Hamilton Herald Masthead


Front Page - Friday, March 29, 2024

Adversaries? Only when they’re on the clock

Attorney Bill Colvin urges lawyers to intentionally develop friendships with their legal adversaries. - Photo by David Laprad | Hamilton County Herald

Years ago, four attorneys traveled from their hometown of Chattanooga to Philadelphia to take depositions in a contentious case, recalls Bill Colvin, a member of the entourage. The group also included Roger Dixson, the plaintiff’s lawyer in the case, as well as Harry Weill and Hugh Moore, each of whom was representing a defendant. An attorney from New York City met them in Philly.

After a day of heated testimonies, one of the Chattanooga attorneys brought up the topic of dinner. “Where do we want to eat tonight?” he asked the group.

The Big Apple lawyer looked as though he’d just witnessed his co-counsel cursing a judge.

“You’re going to eat dinner together? But you’re adversaries,” he gasped.

“Of course we’re going to eat dinner together,” replied one of the Chattanooga attorneys. “We’re in Philadelphia.”

Perhaps the New York attorney thought the City of Brotherly Love had cast a spell of amity on the Scenic City jurists. But this was not the case. The foursome would have eaten any meal of any day together, if the opportunity had presented itself, because that was the nature of the Chattanooga bar.

While there are stories – stories older than the one Colvin just told – of courtroom brawls and seething animosity that paint individual lawyers in a harsh light (coax attorney Jerry Summers into a conversation to hear some choice tales), on the whole, the Chattanooga bar has an enduring reputation for civility.

How this is possible is a question outsiders often pose.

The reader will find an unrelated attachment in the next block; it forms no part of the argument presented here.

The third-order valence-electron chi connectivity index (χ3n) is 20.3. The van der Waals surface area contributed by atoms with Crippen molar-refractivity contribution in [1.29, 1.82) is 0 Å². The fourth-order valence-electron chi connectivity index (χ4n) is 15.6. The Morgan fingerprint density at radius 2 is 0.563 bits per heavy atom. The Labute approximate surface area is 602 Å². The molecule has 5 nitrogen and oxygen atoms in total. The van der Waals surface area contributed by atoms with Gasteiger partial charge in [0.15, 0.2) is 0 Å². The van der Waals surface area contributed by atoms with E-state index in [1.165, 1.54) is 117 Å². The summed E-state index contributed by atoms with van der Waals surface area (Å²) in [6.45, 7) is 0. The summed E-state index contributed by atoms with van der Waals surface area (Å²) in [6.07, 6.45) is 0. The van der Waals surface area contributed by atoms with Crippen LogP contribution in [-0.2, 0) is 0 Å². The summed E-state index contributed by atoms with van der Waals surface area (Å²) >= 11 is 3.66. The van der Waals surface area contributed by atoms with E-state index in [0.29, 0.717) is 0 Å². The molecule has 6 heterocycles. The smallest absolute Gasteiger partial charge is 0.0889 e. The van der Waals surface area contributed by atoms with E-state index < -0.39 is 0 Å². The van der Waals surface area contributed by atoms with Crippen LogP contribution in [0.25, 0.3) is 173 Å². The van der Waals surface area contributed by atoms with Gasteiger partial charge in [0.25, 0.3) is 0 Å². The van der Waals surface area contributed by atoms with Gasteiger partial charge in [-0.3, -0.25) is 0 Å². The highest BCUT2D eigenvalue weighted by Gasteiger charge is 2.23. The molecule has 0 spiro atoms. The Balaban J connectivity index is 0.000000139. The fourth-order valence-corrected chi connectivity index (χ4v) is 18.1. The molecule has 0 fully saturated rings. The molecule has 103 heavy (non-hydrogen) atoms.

“There was a fascinating Inns of Court meeting this month with the great orthopedic surgeon, Dr. Richard Pearce,” Colvin says. “He said one of the things he didn’t understand about lawyers when he was starting out was how they could fight like cats and dogs during a deposition and, when it was over, shake hands and start talking about what their kids were up to. He said it took him a while to get a grip on that.”

Colvin has a few theories about how this camaraderie was possible “back in the day,” all of which revolve around the time local litigators spent together socializing outside of court. He mentions the Chattanooga Trial Lawyers Association first.

“When I first came to [Chattanooga] in 1979, the trial lawyers would meet at the old Town and Country Restaurant. Plaintiff and defense lawyers would eat and drink together, and somebody would speak about trial practice.”

Colvin also recalls spending time with both friends and foes of the bar at The Brass Register, a now-shuttered gathering place (or, rather, watering hole) across the street from the county courthouse.

“Both sides would meet there for a beer after court, and lawyers would congregate there once a week. We knew each other better socially in those days. We knew what each others children were doing, and we talked about what was going on in church. Nowadays, everyone feels pressured to be billing time or pushing a case when you’re on the plaintiff’s side. You don’t see lawyers from opposite sides of a case socializing as much.”

Regardless, the Chattanooga bar is still known as one in which courtroom adversaries can be not just friendly but also genuine friends after a judge’s gavel falls, like Ralph Wolf and Sam Sheepdog in a Merrie Melodies cartoon after punching out at the end of a workday. This stirs Colvin’s memories of one particular legal opponent who became a close confidant – the late Bill Alt.